Friday, September 21, 2007


I was really disappointed to read about Xobni. Bringing Gmail features to Outlook- and letting you 'pivot' your email by who it is from / to. I am disappointed because I have a great idea for an inbox assistant that I am conceptualizing, and this thing looks much better, if not really on the same track. The good side of it is that I will get a better sense of the market for Outlook plugins from watching their progress.

My idea is a little more focused on another aspect of email- the doing side of things, while Xobni is more on the analytical side. I still really want to try it, even though a few of the details are far from clear at this point...

I've also been checking out the trial for Sandy. It's another email type tool, except it's more of a command line using email. You send Sandy an email and she either updates your calendar, todos, sends a reminder or just remembers it. With the API support, you could think of it as a mail in interface to all of the tools you already use. I really wanted to like it, but it's not quite what I thought it was going to be.

Here's what my tool is going to do- help you get through your email faster and more effectively. I've been on the verge of declaring email bankruptcy a couple of times in the past months and I need this tool to stay at inbox zero (see below video for more on that).

Friday, September 14, 2007

Is CS "The Modern Liberal Arts Degree"?

Interesting thoughts on CS and Econ degrees on Marginal Revolution.

From the Comments:
I was a CS major at MIT and was heavily recruited by Wall Street firms. My friends who were studying economics did not do nearly as well right out of college. The CS major is a modern "liberal arts" degree; you can do almost anything with it. In my case, I am getting my PhD in economics. I think studying economics instead of CS as an undergrad just signals that you want a high-paying job without having to do any hard work.

Or maybe proving you can make it through one of the more challenging academic programs in the world means there is less risk in hiring you to do anything...Anyway, I don't have a CompSci degree, despite taking most of the 400 level courses, and I've never missed having one (that I know of).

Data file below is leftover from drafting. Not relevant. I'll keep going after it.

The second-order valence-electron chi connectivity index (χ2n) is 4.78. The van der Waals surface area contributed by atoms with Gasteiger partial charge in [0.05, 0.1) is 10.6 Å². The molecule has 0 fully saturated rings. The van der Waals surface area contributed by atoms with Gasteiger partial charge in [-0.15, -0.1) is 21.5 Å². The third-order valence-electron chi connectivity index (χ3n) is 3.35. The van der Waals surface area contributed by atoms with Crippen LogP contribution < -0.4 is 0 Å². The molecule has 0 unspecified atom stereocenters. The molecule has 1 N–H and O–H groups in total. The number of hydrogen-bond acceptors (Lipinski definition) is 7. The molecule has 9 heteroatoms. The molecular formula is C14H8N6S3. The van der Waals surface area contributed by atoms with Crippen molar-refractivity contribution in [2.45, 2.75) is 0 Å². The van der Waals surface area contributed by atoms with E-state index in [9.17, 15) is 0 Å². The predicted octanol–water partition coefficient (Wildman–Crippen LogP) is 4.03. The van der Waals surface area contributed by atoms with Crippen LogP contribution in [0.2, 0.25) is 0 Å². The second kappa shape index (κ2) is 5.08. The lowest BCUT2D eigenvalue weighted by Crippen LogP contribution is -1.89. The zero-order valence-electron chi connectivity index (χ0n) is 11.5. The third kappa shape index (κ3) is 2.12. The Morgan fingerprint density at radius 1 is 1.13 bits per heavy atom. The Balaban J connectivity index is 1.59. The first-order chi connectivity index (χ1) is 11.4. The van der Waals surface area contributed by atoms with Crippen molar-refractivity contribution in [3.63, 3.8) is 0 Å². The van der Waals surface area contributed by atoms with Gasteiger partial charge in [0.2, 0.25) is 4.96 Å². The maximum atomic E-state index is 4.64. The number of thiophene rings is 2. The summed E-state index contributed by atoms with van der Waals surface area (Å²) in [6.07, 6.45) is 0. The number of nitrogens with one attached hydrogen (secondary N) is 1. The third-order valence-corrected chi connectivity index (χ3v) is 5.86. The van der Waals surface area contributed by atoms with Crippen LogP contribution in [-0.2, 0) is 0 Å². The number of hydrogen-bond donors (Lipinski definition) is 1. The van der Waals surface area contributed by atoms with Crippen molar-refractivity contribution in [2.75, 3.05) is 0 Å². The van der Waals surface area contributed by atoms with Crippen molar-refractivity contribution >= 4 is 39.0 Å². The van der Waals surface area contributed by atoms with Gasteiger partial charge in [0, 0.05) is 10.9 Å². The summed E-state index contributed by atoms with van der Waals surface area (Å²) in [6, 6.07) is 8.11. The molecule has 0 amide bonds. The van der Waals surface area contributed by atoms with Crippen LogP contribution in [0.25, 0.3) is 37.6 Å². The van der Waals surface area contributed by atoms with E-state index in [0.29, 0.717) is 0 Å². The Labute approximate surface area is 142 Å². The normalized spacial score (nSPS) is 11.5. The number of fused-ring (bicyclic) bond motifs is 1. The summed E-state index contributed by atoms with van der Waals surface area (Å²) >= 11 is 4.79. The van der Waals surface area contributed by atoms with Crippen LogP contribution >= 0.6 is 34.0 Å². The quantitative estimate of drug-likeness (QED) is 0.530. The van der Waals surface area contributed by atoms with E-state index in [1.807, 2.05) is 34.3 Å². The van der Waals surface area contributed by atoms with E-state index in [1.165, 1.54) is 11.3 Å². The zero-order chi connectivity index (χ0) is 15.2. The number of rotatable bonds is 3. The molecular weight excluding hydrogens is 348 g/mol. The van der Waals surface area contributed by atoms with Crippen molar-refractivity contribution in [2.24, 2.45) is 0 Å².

I do really like the idea that CS is just a tool for getting involved in some other industry.

Another Comment:
This is all kind of funny to me. After graduating with a BBA Econ in 1999 I made a play at the CS world. Realizing I was not willing to learn any real programing I went to get my PhD in Econ. Now I sit all day... programing.

Funny world.

And you can now just follow along online...

Tuesday, September 11, 2007

Most frightening sentence on my resume

"Wrote Visual Basic for Applications code in a consulting role to support a multi-user client/server time reporting application in Microsoft Excel"

I feel the need to add a line specifying that I was not the architect on this project who decided that doing hub-spoke replication in Excel was not only feasible, but a good idea. I was just called in when it was determined that the original team had made a big mess when they tried to "scale up" to 50 users. At least it was only a month seven years ago. I suppose what really would make it scary is revealing the customer...but I can't do that to them.

This was one of the first instances I had seen of a non IT department wanting to do something technical, but being shot down by a nascent CIO office in terms of being allowed to do IT projects. They thus went with what they had on their desktops as the development platform.

Anyway, I think that project is getting dropped from Resume 2.0.